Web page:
Home' Australian Pharmacist : August 2011 Contents Vol. 30 -- August #08
What do the HMR changes
mean for me?
By Claire Antrobus
As a pharmacist who is not yet
accredited and currently working
my way through the accreditation
process, I find myself asking ...
How do the recent changes to the
HMR and RMMR business rules
affect me? I chose to complete the
Medication Review Stage 1 course
after the accreditation incentive
payments were no longer being
paid. I felt that with the impending
changes to the HMR business rules
under the Fifth Community Pharmacy
Agreement there would be increasing
opportunities for independent
accredited pharmacists to expand
their practice by undertaking HMRs as
an Approved HMR Service Provider.
Following the announcement of the
changes, there are still a number
of unanswered questions. I'm not
hoping to answer all these questions
here, only to get people thinking
about the impact of these changes
on their own practice. The Accredited
Pharmacist Special Interest Group
(APSIG) discussion forum available on
the PSA website enables pharmacists
to discuss these and other questions
with their colleagues.
If I'm a newly accredited pharmacist,
how can I best market myself to the
GPs in the area raise my profile and
inform them of the HMR service that I
am ready and willing to deliver?
We hear feedback that some GPs are
selective with regards to the format
and style of HMR reports they prefer.
The GP may have a collaborative
working relationship with one
accredited pharmacist and have, over
time, developed a preferred method
of communication and report format.
If I don't have any example reports to
show a GP, how can they be confident
that the service I provide or the
reports I write will meet their needs
Claire Antrobus is a Project Pharmacist with
the PSA Practice Support Unit in Canberra.
and therefore feel comfortable to refer
patients directly to me?
The best answer I've heard to this
question is to go and speak with
the GPs face-to-face. Talking to the
GP is the first step to forming a
collaborative working relationship.
Experienced accredited pharmacists
may consider approaching GPs for
whom they have completed HMRs
in the past and meeting with them
to advise them of the changes to the
HMR business rules. Meeting with the
GP face-to-face gives the opportunity
to strengthen the collaborative
working relationship between the GP
and accredited pharmacist and when
the GP wants a HMR done, they will
be more likely to refer them to the
accredited pharmacists they know
than to those they don't. For the
GPs who you don't have a working
relationship with, it may be useful
to again meet with them face-to-
face with a few examples of some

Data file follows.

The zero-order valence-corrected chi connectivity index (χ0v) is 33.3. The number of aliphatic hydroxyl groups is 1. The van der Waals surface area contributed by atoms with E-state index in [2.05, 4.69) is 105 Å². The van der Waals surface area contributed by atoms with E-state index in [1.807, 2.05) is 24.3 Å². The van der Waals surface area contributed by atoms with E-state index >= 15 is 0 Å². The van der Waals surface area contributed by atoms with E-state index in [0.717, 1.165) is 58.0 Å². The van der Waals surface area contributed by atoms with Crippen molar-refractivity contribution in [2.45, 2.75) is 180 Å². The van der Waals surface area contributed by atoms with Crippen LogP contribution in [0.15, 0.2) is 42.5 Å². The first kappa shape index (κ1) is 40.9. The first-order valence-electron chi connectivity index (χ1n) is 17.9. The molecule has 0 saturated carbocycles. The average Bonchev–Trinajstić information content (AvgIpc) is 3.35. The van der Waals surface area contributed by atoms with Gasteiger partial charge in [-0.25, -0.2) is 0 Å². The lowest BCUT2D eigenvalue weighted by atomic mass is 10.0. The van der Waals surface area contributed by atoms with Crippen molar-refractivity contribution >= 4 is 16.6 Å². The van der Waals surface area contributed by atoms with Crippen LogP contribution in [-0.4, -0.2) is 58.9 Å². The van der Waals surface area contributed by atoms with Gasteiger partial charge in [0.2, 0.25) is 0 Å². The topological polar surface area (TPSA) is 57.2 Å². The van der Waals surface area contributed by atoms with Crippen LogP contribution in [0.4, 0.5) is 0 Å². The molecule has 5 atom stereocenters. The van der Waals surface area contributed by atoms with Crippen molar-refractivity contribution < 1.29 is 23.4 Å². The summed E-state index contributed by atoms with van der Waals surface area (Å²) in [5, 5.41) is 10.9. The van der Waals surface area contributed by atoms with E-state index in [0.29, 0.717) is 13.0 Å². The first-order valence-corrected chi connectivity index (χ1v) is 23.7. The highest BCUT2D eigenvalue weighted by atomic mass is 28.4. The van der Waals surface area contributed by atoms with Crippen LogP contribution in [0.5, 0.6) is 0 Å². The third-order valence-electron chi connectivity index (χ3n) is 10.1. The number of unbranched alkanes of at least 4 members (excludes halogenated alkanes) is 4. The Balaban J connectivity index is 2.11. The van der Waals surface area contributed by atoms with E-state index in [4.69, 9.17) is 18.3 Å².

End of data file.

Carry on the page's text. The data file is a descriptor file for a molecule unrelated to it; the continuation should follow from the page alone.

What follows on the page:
of the HMRs you have completed in
What happens if I get too
busy to do the HMRs?
Workflow management could
potentially be of concern if a GP likes
the HMR service you provide and has
quite a few patients he/she would like
to refer to you. What is the best way
to manage the workflow when the
referrals come through sporadically?
Feedback from colleagues indicates
that in some months there may be no
HMR referrals and in other months
you may be inundated and not have
enough time to complete them all.
In the case of a direct referral, if
you have marketed yourself and a
GP is referring HMRs to you and
you are unable to complete it within
an agreed timeframe (both GP and
patient), what does that mean for
the working relationship with the GP
The workflow issue may not only
arise in relation to being too busy to
complete a HMR, it may also occur
if you are unwell for a period of time,
away on holidays or completing some
locum work in a community pharmacy.
A number of solutions may be
proposed for this conundrum.
Underpinning these is the need to
maintain a good working relationship
with the community pharmacies
in your area. This is essential as,
despite the option for direct referral,
a patient's community pharmacy
remains an important link in this
service particularly in the provision
of additional patient information
relevant to the review and follow-up
after the review. Maintaining this
collaborative working relationship with
the community pharmacy will enable
the accredited pharmacist to perform
more holistic HMRs.
If you are unable to provide the HMR
service to a patient referred to you
directly by aGP, you can suggest
that the GP sends the referral to the
patient's regular community pharmacy
for the service to be completed.
Alternatively, you could also potentially
join with an accredited pharmacist
colleagues and work together to
market HMR service to GPs. If one
accredited pharmacist from your group
is unavailable, another may be able to
complete the review. You may wish
to ensure that the GP is comfortable
with the HMR services performed by
the other accredited pharmacists in
The changes to the HMR business
rules open up new opportunities for
accredited pharmacists. However, we
need to ensure we fully consider the
implications of these changes to the
way we practice under these new
rules to not only make the changes
work in our favour but also for the
benefit of the patient.
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